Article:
As workers across the country are forced to continue working from home, the ATO should reintroduce the working-from-home temporary shortcut method, says one mid-tier firm.
ATO urged to reintroduce work-from-home shortcut
BDO has called on both the federal government and the ATO to reintroduce the working-from-home temporary shortcut method, which ended on 30 June, as workers across the country continue to work from home under public health orders.
The temporary shortcut method, which expired on 30 June this year, allows taxpayers to claim a fixed rate of 80 cents an hour for all running expenses incurred as a result of working from home, as opposed to calculating costs for specific expenses.
Mark Molesworth, a tax partner at BDO, called on the ATO to reinstate the shortcut method, as swathes of the nation’s population continue to feel the impacts of lockdown restrictions.
“The tax deduction introduced last year, a ‘shortcut’ working-from-home deduction of 80 cents per hour, was only temporary and cannot be used for tax claims after 30 June 2021,” Mr Molesworth said.
“With current lockdowns affecting over half of the country’s population, BDO is calling on the ATO to extend the shortcut method for working from home to the 2021–2022 financial year.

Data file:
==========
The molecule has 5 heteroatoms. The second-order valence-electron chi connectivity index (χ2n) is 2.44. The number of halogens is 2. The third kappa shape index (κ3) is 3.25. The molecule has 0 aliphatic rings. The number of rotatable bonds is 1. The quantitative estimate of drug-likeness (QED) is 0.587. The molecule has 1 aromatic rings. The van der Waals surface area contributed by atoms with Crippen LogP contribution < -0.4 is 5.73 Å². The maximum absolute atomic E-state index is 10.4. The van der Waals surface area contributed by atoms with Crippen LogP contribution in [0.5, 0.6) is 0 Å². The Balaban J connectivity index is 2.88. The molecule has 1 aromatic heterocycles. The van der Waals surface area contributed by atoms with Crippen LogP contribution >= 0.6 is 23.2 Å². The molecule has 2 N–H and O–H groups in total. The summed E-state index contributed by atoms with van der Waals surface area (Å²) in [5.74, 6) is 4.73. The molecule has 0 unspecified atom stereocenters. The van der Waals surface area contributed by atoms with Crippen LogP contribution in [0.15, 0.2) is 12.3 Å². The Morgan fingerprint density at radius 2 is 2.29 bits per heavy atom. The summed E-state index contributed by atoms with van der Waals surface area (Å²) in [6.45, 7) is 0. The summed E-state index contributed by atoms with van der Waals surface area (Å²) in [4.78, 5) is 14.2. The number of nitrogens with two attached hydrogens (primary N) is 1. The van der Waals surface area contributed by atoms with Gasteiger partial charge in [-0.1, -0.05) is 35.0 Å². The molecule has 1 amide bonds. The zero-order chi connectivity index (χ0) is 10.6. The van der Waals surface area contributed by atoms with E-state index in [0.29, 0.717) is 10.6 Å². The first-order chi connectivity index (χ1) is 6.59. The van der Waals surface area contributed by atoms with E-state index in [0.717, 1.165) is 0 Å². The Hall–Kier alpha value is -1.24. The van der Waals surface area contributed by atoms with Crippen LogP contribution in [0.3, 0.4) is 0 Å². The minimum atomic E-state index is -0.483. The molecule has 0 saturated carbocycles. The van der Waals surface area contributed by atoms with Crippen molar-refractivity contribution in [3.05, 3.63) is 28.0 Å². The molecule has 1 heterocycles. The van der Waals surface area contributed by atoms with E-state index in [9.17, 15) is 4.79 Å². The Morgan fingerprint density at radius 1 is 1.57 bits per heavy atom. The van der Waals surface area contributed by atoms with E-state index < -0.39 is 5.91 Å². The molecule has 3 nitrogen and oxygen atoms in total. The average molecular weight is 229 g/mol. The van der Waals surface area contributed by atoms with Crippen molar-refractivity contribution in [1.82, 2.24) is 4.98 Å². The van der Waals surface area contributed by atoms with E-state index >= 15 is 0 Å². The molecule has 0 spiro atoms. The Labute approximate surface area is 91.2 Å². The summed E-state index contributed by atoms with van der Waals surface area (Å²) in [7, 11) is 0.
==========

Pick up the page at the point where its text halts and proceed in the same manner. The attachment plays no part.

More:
“The shortcut, that doesn’t currently apply for this financial year, was designed to cover all costs of working from home, without the need to make difficult calculations.”
Introduced in April 2020, the simplified working-from-home deduction method was first due to expire at the end of the last financial year, before it was extended to September last year, and then until December.
The Tax Office last extended it in January while New South Wales was reckoning with the containment of a COVID-19 outbreak which sent Sydney’s northern beaches into lockdown.
Now, the ATO is not only being called upon to reinstate the method, Mr Molesworth said, but to consider making it a permanent fixture.
“In addition, I’d like to see the ATO and government work together to make this simple and efficient manner of calculating deductions a permanent feature of the tax system,” Mr Molesworth said.
Announcing the temporary shortcut method in April last year, ATO assistant commissioner Karen Foat said it would make tax time easier for those who were working from home for the first time in light of the ongoing coronavirus pandemic.
“The shortcut method provides a rate of 80 cents per hour and will only require you to keep a record of the number of hours worked from home,” Ms Foat said. “This recognises that many taxpayers are working from home for the first time and makes claiming a deduction much easier.
“If you choose to use this shortcut method, all you need to do is keep a record of the hours you worked from home as evidence of your claim.”
The method covered a range of running expenses including electricity for lighting, cooling, heating and the running of other electronic items; phone and internet costs; and the depreciation of various items spanning computers, laptops, home office furniture, and other household fixtures that see wear as a result of a taxpayer’s working arrangements.